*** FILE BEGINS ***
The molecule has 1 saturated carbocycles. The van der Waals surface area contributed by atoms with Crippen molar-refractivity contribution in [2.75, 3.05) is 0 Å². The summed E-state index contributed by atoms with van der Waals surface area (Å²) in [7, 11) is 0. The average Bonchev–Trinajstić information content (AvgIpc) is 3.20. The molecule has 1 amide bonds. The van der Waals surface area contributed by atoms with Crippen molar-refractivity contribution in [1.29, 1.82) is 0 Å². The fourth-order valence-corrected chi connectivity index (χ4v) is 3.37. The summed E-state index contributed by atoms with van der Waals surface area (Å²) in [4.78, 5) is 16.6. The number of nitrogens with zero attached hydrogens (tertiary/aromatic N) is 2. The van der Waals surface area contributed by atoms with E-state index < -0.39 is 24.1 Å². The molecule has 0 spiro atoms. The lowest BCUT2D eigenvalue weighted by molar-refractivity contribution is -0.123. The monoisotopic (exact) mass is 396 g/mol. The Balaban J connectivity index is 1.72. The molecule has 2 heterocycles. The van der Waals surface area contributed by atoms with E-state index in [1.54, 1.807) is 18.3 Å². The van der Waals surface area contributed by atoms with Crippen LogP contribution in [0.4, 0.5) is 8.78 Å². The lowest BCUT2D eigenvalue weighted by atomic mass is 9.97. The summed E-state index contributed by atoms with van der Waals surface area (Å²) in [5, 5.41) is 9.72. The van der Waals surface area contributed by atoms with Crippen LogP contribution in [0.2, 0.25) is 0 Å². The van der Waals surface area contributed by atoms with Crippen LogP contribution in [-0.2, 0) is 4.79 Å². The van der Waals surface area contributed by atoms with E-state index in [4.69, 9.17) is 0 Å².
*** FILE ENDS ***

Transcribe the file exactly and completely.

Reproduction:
The molecule has 1 saturated carbocycles. The van der Waals surface area contributed by atoms with Crippen molar-refractivity contribution in [2.75, 3.05) is 0 Å². The summed E-state index contributed by atoms with van der Waals surface area (Å²) in [7, 11) is 0. The average Bonchev–Trinajstić information content (AvgIpc) is 3.20. The molecule has 1 amide bonds. The van der Waals surface area contributed by atoms with Crippen molar-refractivity contribution in [1.29, 1.82) is 0 Å². The fourth-order valence-corrected chi connectivity index (χ4v) is 3.37. The summed E-state index contributed by atoms with van der Waals surface area (Å²) in [4.78, 5) is 16.6. The number of nitrogens with zero attached hydrogens (tertiary/aromatic N) is 2. The van der Waals surface area contributed by atoms with E-state index < -0.39 is 24.1 Å². The molecule has 0 spiro atoms. The lowest BCUT2D eigenvalue weighted by molar-refractivity contribution is -0.123. The monoisotopic (exact) mass is 396 g/mol. The Balaban J connectivity index is 1.72. The molecule has 2 heterocycles. The van der Waals surface area contributed by atoms with E-state index in [1.54, 1.807) is 18.3 Å². The van der Waals surface area contributed by atoms with Crippen LogP contribution in [0.4, 0.5) is 8.78 Å². The lowest BCUT2D eigenvalue weighted by atomic mass is 9.97. The summed E-state index contributed by atoms with van der Waals surface area (Å²) in [5, 5.41) is 9.72. The van der Waals surface area contributed by atoms with Crippen LogP contribution in [0.2, 0.25) is 0 Å². The van der Waals surface area contributed by atoms with Crippen LogP contribution in [-0.2, 0) is 4.79 Å². The van der Waals surface area contributed by atoms with E-state index in [4.69, 9.17) is 0 Å².